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Advances in Geosciences An open-access journal for refereed proceedings and special publications
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Volume 37
Adv. Geosci., 37, 73-80, 2014
https://doi.org/10.5194/adgeo-37-73-2014
© Author(s) 2014. This work is distributed under
the Creative Commons Attribution 3.0 License.
Adv. Geosci., 37, 73-80, 2014
https://doi.org/10.5194/adgeo-37-73-2014
© Author(s) 2014. This work is distributed under
the Creative Commons Attribution 3.0 License.

  06 May 2014

06 May 2014

Turbulent and viscous sediment transport – a numerical study

O. Durán1,2,*, B. Andreotti1, and P. Claudin1 O. Durán et al.
  • 1Laboratoire de Physique et Mécanique des Milieux Hétérogènes, PMMH UMR 7636 ESPCI – CNRS – Université Paris-Diderot – Université P.M. Curie, 10 rue Vauquelin, 75005 Paris, France
  • 2University of North Carolina, Department of Geological Sciences, 104 South Road, Mitchell Hall, Campus Box 3315, Chapel Hill, NC 27515 USA
  • *now at: MARUM – Center for Marine Environmental Sciences, University of Bremen, 28359 Bremen, Germany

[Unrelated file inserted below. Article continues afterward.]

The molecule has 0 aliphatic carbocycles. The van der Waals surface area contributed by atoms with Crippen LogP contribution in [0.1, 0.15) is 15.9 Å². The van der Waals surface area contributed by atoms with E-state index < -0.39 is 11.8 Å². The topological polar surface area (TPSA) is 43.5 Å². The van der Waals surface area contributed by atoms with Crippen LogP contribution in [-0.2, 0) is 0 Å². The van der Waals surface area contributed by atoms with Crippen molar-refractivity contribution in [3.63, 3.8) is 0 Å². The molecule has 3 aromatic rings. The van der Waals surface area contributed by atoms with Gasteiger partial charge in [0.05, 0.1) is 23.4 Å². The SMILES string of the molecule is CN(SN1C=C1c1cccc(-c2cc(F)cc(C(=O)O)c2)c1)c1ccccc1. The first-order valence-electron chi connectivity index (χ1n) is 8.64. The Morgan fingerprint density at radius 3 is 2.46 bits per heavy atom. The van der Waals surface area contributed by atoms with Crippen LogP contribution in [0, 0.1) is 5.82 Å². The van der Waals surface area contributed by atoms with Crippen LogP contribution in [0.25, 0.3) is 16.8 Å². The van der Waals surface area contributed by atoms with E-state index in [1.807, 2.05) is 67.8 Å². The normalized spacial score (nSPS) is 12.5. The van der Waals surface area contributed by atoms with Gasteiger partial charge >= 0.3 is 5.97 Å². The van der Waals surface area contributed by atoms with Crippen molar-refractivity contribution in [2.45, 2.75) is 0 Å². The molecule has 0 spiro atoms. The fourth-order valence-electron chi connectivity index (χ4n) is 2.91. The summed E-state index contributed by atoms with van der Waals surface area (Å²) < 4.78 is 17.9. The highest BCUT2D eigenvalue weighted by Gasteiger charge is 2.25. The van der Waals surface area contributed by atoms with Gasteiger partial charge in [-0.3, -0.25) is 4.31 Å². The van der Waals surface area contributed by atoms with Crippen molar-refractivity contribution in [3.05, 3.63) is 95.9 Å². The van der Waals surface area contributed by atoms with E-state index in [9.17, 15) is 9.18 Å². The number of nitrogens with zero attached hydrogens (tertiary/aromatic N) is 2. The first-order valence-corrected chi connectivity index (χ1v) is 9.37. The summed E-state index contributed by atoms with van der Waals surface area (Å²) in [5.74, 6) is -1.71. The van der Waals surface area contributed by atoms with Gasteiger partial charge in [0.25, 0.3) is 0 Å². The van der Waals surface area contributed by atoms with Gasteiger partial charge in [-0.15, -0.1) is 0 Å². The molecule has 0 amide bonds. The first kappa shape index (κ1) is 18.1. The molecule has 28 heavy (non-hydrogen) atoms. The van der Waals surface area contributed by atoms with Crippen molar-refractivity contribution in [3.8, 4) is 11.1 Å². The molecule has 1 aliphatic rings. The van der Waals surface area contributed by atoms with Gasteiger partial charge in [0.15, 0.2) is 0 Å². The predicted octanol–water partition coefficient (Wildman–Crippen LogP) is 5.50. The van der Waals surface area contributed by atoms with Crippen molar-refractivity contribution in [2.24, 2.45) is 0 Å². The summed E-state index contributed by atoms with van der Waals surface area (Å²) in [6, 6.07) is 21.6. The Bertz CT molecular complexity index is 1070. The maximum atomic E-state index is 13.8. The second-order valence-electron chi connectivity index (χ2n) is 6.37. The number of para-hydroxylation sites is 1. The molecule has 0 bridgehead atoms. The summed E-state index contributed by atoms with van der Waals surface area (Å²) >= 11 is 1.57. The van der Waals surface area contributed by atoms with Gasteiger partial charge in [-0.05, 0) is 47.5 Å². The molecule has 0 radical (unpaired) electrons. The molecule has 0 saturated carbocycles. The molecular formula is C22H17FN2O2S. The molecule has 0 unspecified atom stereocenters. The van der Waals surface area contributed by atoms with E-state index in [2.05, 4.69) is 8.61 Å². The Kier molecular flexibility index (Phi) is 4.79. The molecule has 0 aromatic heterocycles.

Abstract. Sediment transport is studied as a function of the grain to fluid density ratio using two phase numerical simulations based on a discrete element method (DEM) for particles coupled to a continuum Reynolds averaged description of hydrodynamics. At a density ratio close to unity (typically under water), sediment transport occurs in a thin layer at the surface of the static bed, and is called bed load. Steady, or "saturated" transport is reached when the fluid borne shear stress at the interface between the mobile grains and the static grains is reduced to its threshold value. The number of grains transported per unit surface therefore scales as the excess shear stress. However, the fluid velocity in the transport layer remains almost undisturbed so that the mean grain velocity scales with the shear velocity u*. At large density ratio (typically in air), the vertical velocities are large enough to make the transport layer wide and dilute. Sediment transport is then called saltation. In this case, particles are able to eject others when they collide with the granular bed. The number of grains transported per unit surface is selected by the balance between erosion and deposition and saturation is reached when one grain is statistically replaced by exactly one grain after a collision, which has the consequence that the mean grain velocity remains independent of u*. The influence of the density ratio is systematically studied to reveal the transition between these two transport regimes. Finally, for the subaqueous case, the grain Reynolds number is lowered to investigate the change from turbulent and viscous transport.

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